8 Types Of Eating Disorders

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With a rise in psychological illnesses, eating disorders are common in people.

About 3% of children, adolescents, and young adults develop an eating disorder some time or the other. Such disorders involve body systems and the individual’s social relationships.

Here are all the different types of eating disorders.

1. Pica

Pica is a compulsive eating disorder in which people regularly eat non-food items or food with no nutritional value. People with pica tend to eat items such as ice, soap, dirt, clay, cigarette butts, paint flakes, metal, glue, or chalk.

Studies show that pica is common in children with intellectual disabilities, but severe and long-lasting in children with developmental disabilities. Some cases are seen in pregnant women also.

Pica can have serious complications such as choking, lead poisoning, blockages in the stomach and intestines, damage to body organs, or parasitic infections.

Related: How to support someone with an eating disorder

2. Rumination Disorder

Rumination disorder affects mostly young children. It is characterized by the regurgitation of recently swallowed food back into the mouth. The undigested food is re-chewed, re-swallowed, or spit out.

Rumination disorder involves frequent regurgitation either immediately or within 30 mins of eating food.

Children with rumination syndrome will show signs of bad breath, weight loss, tooth decay, indigestions, abdominal pain, and dry lips.

3. Bulimia Nervosa (BN)

People with bulimia show by restricted food intake, followed by an out of control urge to binge eat more than the average quantity in a short time. It leads to a compensatory behavior known as purging due to intense feelings of shame, guilt, anger, or disgust.

The compensatory behaviors, also known as bulimia behaviors, are purging (self-induced vomiting or ill-using laxatives), intense fasting, or extreme exercising.

People with bulimia will suffer from oral trauma, electrolyte imbalance, stomach and kidney damage, anxiety and depression, and side effects of excessive purging.

4. Anorexia Nervosa (AN)

People with anorexia nervosa exhibit self-starvation and extreme weight loss. Due to the fear of gaining weight, anorexics restrict the food intake, engage in arduous exercises, and purging.

Anorexics weigh about 15% less than their typical body weight.

Anorexia is different from bulimia. Anorexics are often hungry, but refuse to consume food anyway because of distorted body image. Despite being underweight, anorexics think they are fat. People with anorexia also avoid eating in front of others.

Effects of anorexia are severe loss of muscle mass, fatigue, lethargy, infertility, osteoporosis, self-denial issues, depression, and bad breath and tooth decay due to vomiting.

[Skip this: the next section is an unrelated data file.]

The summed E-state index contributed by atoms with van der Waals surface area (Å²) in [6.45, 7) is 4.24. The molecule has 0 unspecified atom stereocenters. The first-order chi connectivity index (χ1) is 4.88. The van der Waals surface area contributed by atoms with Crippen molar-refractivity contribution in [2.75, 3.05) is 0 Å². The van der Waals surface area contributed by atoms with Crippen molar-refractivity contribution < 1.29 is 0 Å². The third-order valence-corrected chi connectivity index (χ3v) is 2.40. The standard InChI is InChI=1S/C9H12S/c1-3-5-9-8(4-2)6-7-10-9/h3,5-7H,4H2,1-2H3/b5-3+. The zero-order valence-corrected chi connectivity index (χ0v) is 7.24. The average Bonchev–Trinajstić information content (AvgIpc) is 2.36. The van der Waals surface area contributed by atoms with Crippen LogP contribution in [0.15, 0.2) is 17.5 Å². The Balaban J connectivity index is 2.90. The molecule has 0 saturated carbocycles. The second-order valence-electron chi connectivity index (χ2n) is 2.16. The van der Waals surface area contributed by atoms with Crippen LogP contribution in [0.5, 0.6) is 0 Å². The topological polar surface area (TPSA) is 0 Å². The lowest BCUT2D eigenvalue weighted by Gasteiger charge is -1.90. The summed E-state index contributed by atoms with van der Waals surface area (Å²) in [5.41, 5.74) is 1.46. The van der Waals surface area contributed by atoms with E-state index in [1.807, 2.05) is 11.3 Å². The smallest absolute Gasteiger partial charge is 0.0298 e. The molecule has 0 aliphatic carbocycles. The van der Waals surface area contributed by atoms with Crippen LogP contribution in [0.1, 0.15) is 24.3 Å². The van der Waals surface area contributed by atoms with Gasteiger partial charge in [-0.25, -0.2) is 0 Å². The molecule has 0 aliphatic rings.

5. Avoidant/Restrictive Food Intake Disorder (ARFID)

People with ARFID are extreme “picky eaters”. They avoid having certain types of food due to disinterest in eating, fear of unpleasant consequences of eating or avoid food altogether based on sensory characteristics and texture.

Affecting infants, children, and some times young adults, ARFID, unlike bulimia or anorexia, is not associated with the fear of gaining weight or body image issues.

ARFID can cause nutritional deficiencies, weight loss, weakness, or compromised psychological functioning.

6. Binge Eating Disorder (BED)

A person with binge eating disorder may consume a large amount of food in a short period. They tend to binge-eat very fast without realizing or even if they aren’t hungry.

The quantity of food consumed during a bingeing episode is significantly larger than what a person would eat in the same amount of time.

Binge eating might provide a brief period of comfort from stress or anxiety. But, such episodes are followed by feelings of disgust, shame, or embarrassment. Unlike bulimia, BED doesn’t involve purging or excessive exercising.

BED, typically seen in late adolescents or young adults, can cause obesity, diabetes, heart diseases, chronic pain conditions, disrupt sleep patterns, and affect social interactions.

7. Other Specified Feeding or Eating Disorder (OSFED)

When a person’s eating habits and behavior can cause significant distress or even be fatal but don’t meet the criteria for a specified eating disorder, then it falls in the category of OSFED.

Still an eating disorder, OSFED typically includes cases that involve severe food restrictions, purging without bingeing, body image concerns, and disturbed eating patterns.

8. Unspecified Feeding or Eating Disorder (UFED)

UFED is diagnosed when the symptoms do not meet the criteria for any of the other feeding and eating disorders counting OSFED. However, symptoms of UFED can cause significant distress and impairment of several different functions related to food and eating behaviors.

UFEDs entail a more specific diagnosis due to a lack of information available on these lesser-known eating disorders.

The long term effects of eating disorders can be fatal and thus require treatment and therapy. These commonly occurring eating disorders in adolescents demand mental health awareness to address their psychological and physical health.

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